– Miguel “Paisa” Paredes, Texas Death Row inmate #999400.
“OUR SITUATION here on Death Row is a cruel dilemma indeed. We don’t want to die, but at the same time, we don’t want to continue having to live like this for the rest of our lives neither. The thought of giving up has frequented my life on several occasions. It is a natural tendency in an abnormal environment. Every element of our circumstances are bent towards breaking us. The concrete, the steel, the bland colors of our surroundings, the bitterness that accumulates amongst the men living with you, the sensory deprivation (ie: no touching or being able to just talk with someone when you want or need to), the lack of spiritual guidance, etc. The psychological blueprint of this place is meant to drive one insane, or to the point of wanting to die. That is all they want from you: insanity and then death.”
– Randolph “Amun” Greer, Texas Death Row inmate #999042.
“I MISS THE STARS. You know, I haven’t seen the stars in years and years and years. I miss the rain. I miss food. I miss all these things. But what it comes down to the most — and this is the thing that will scar me the most and that I’ll carry with me as a scar the longest — the thing I miss the most is being treated like a human being.”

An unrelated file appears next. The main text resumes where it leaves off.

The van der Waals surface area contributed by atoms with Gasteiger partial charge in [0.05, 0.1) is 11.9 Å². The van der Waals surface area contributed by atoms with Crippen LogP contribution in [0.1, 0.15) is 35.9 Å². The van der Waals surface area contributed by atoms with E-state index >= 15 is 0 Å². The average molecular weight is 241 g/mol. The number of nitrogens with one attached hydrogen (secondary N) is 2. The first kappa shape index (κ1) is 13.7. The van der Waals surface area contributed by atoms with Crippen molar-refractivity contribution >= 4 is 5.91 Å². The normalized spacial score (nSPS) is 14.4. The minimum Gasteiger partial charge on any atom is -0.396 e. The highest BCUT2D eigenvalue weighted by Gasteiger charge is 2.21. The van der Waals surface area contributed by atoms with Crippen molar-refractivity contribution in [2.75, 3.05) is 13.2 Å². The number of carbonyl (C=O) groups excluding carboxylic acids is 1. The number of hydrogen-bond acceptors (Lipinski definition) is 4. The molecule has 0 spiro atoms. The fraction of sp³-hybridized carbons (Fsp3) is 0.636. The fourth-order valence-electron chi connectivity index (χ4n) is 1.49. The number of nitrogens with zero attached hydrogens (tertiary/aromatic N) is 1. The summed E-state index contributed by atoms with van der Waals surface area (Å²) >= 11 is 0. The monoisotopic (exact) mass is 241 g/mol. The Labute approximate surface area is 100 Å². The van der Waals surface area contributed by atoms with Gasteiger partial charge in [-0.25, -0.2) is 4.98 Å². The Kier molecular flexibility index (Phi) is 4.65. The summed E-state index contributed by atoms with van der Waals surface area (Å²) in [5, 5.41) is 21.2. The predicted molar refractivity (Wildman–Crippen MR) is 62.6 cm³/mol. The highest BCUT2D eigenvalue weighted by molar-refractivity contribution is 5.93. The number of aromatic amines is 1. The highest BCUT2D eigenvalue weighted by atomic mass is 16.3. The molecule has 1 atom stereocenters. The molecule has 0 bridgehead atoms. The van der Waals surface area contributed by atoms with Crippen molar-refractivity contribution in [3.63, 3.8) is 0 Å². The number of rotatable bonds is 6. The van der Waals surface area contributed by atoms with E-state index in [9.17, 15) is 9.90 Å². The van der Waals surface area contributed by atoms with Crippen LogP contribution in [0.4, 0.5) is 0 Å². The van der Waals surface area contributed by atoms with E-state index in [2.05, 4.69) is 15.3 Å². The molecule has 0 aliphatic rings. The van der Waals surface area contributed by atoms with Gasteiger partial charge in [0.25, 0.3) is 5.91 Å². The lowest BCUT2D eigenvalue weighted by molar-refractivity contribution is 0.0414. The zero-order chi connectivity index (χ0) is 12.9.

– Damien Echols was exonerated and released from Arkansas’ death row after spending nearly two decades behind bars.
“THE TRUE REALITY of life on death row is that every day is a life of fear, regret and humiliation. As a death row prisoner, my every day is consumed with the stress of waiting to die. Every moment is a countdown awaiting a court decision. I’m on edge every time my name is called for a legal visit. I’m afraid of receiving that letter stating that another round of my appeals has been denied, bringing me closer to that final moment. This is no life of leisure.